Dwight Peck's personal website

A long, slow advent of spring '24 in western Virginia

A photographic record of whatever leapt out at us

You may not find this terribly rewarding unless you're included here, so this is a good time for casual and random browsers to turn back before they get too caught up in the sweep and majesty of the proceedings and can't let go.

Another Staunton walkabout: the Gospel Hill District

Celebrating the belated return of proper spring weather, 23 April 2024

First, we have a little disagreement with Choupette to be resolved.

She can't just have everything her own way -- we want to watch the Ottoman docudrama about Sultan Mehmed II's squabbles with Vlad Drăculești, but Choupette . . .

. . . and Melvin as well, wants to watch a nature show about cats.

Charlottesville–Albemarle Airport, 20 April 2024:

Kristin's on her way to Chicago to visit baby George.

The 19th century community pavillion at the entrance to Staunton's Gypsy Hill Park (better weather at last)

Melvin, determined to command our attention

Choupette is, too. We won't get anything done until they go off for another nap.

Meanwhile, they try to stare each other down before an argument gets out of hand. Or out of paw.

A casual walk up through the historic Gospel Hill District on the east side of downtown Staunton

23 April 2024: Up E. Frederick St from the Old Y, we're passing one of many entrances to the Mary Baldwin University campus, bound . . .

. . . up to the beginning of Frederick St, at the . . .

It was near that intersection at the top of the hill that rousing religious meetings were held in a blacksmith shop in the 1790s, hence the name of the district. Must have been fun.

. . . Woodrow Wilson Birthplace facing onto N. Coalter St, along with the Presidential Library and Museum as part of the complex.

For many years, all I knew about Pres Wilson was the '14 Points' proposals for the 1918 Versailles peace talks and that he'd been president of Princeton, which sounded cool. Since moving to Staunton, we've looked into his career a bit more carefully, and it appears that he was a right awful character all round, not least because 'his presidency [served] as the lowest point of the Nadir of American race relations' (Wikipedia).

There are five 'Historic Districts' in Staunton, defined largely by architectural periods and styles, and we've walked round them all since arriving here, with photo captions and some expressions of architectural awe. Our first annotated visit to the Gospel Hill District was in December 2019 and our second in November 2021, and our pages included an explanation of the district's present name.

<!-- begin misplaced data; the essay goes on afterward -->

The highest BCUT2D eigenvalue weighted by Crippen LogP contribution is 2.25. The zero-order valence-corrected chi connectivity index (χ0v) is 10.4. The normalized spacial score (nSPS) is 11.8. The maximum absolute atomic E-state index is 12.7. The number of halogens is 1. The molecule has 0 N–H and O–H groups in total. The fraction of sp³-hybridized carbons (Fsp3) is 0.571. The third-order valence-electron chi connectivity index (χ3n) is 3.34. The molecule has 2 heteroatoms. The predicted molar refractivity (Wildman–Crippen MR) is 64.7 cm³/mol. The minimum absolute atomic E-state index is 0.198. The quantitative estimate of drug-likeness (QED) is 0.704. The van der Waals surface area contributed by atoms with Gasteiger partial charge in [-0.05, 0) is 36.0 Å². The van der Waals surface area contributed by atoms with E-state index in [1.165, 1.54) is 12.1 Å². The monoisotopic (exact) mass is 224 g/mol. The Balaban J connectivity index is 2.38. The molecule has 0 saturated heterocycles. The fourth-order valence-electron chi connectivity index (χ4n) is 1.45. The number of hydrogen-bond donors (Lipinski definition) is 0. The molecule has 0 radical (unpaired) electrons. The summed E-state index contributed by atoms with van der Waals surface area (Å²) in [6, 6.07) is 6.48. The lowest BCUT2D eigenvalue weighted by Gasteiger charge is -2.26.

[Wait, we mustn't forget Kalorama St (street of 'nice views'), another part of this district.]

The information we included back then was mainly drawn from the fine brochure entitled A self-guided tour of Staunton's Historic Districts. It seems unnecessary to repeat our captions here -- they can be found on our earlier pages, and more importantly, on the PDF version of the Historic Staunton Foundation's brochure available for free download at https://historicstaunton.org/wp-content/uploads/2014/10/HSF-Walking-Tour-broch.pdf.

To revisit the Gospel Hill District today, we're crossing N Coalter St here, entering Berkeley Place the corner of which is graced by . . .

. . . 'The Historic Berkeley Place', a graceful upscale inn originally built as a rich family's home in about 1896.

We continue along Berkeley Place. The new window panes on the upper floors are replacements after repairs to the whole portion of the house after a nasty fire some months ago.

Berkeley Place with Ukrainian flag

The houses along this street ('Queen Anne, Stick Style, and Colonial Revival') date from the 1880s-1890s.

Berkeley Place

We're running out of Berkeley Place now and turning up a steep little connector to . . .

. . . Vine Street.

A neat little house at 340 Vine St

Vine St just ended, we're on Pleasant Terrace now. This charmer always reminds us of an upscale dwarves' cottage in a Disney forest.

Still on Pleasant Terrace, this fascinating piece of work fronts back onto N Coalter St. It's time to test out our new iPhone 13 zoom function.

Not bad at all

[that's rhetorical litotes, by the way, 'not bad' instead of 'good']

There's the N Coalter end of the intriguing house we were just zooming.

Across N Coalter, that's the alumni guest house on the Mary Baldwin campus -- sorry, 'alumnae', to remind us that residental male students were only admitted in 2017.

Facing N Coalter St, probably part of the MBU campus